Major U.S. equity benchmarks finished 2014 in the green, extending a lengthy bull market, but the last few days of trading were nothing to write home about. With Wednesday’s 1% loss, the S&P 500 turned negative for December while the Dow Jones Industrial Average is off 1.3% over the past week.
For all its flaws, namely the weighting methodology that makes the highest-priced stocks its biggest component, the Dow is still a widely followed index and the SPDR Dow Jones Industrial Average ETF (NYSEArca: DIA) is still a $13.1 billion ETF. [Danger for the Dow ETF]
The Dow and DIA finished 2014 on a three-day losing streak, just the seventh time the blue chip index completed a year on a three-day skid. For investors considering a stake in DIA, the Dow’s previous year-end three-day slides are merit examination.
“As shown, back in 2005 (following 2004’s three-day losing streak to end the year), the Dow traded down to start the new year, and it ended the year in the red as well. Overall, though, the Dow has gained on the first trading day of the new year in four of six instances, and it has been up 4 of 6 times over the first three trading days as well,” according to Bespoke Investment Group.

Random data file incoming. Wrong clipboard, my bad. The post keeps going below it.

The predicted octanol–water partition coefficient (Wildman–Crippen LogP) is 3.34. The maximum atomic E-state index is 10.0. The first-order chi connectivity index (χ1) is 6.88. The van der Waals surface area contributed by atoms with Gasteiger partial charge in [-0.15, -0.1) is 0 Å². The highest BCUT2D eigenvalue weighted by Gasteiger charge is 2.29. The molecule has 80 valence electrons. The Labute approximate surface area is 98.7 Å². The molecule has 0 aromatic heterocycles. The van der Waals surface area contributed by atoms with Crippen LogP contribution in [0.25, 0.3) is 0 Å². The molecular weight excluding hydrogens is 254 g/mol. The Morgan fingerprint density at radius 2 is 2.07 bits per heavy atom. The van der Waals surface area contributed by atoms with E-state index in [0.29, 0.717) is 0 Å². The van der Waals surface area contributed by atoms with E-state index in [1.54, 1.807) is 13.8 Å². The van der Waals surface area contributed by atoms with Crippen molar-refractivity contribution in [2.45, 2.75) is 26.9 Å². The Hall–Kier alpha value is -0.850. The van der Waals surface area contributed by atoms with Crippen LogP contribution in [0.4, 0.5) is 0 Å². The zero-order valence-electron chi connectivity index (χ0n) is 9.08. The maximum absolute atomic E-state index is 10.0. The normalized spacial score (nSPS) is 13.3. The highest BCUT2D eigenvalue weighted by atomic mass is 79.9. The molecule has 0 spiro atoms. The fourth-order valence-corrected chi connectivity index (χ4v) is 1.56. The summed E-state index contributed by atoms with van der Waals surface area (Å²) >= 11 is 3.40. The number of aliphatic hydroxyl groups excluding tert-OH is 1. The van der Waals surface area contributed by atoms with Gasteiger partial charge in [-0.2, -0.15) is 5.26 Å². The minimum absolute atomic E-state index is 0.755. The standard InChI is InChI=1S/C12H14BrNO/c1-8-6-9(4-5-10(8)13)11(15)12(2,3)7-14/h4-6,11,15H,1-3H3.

Chart Courtesy: Bespoke Investment Group
In 2014, DIA rose 9.7% as 23 of its 30 components traded higher. However, that modest gain highlights the problem of weighting stocks by price. Some of DIA’s highest-priced stocks, think IBM (NYSE: IBM) and Chevron (NYSE: CVX) as two examples, were also among the ETF’s biggest duds in 2014. However, smaller holdings such as Intel (NasdaqGS: INTC) and Microsoft (NasdaqGS: MSFT) were among the 16 Dow stocks that gained at least 10% last year.
Investors pulled almost $590 million from DIA last year, but all of the ETF’s holdings are dividend payers and the ETF pays a monthly dividend. [More Monthly Dividend ETFs]
Visa (NYSE: V), Goldman Sachs (NYSE: GS) and 3M (NYSE: MMM) are DIA’s three largest holdings, combining for 22.3% of the ETF’s weight.
ETF Trends editorial team contributed to this post.
The opinions and forecasts expressed herein are solely those of Tom Lydon, and may not actually come to pass. Information on this site should not be used or construed as an offer to sell, a solicitation of an offer to buy, or a recommendation for any product.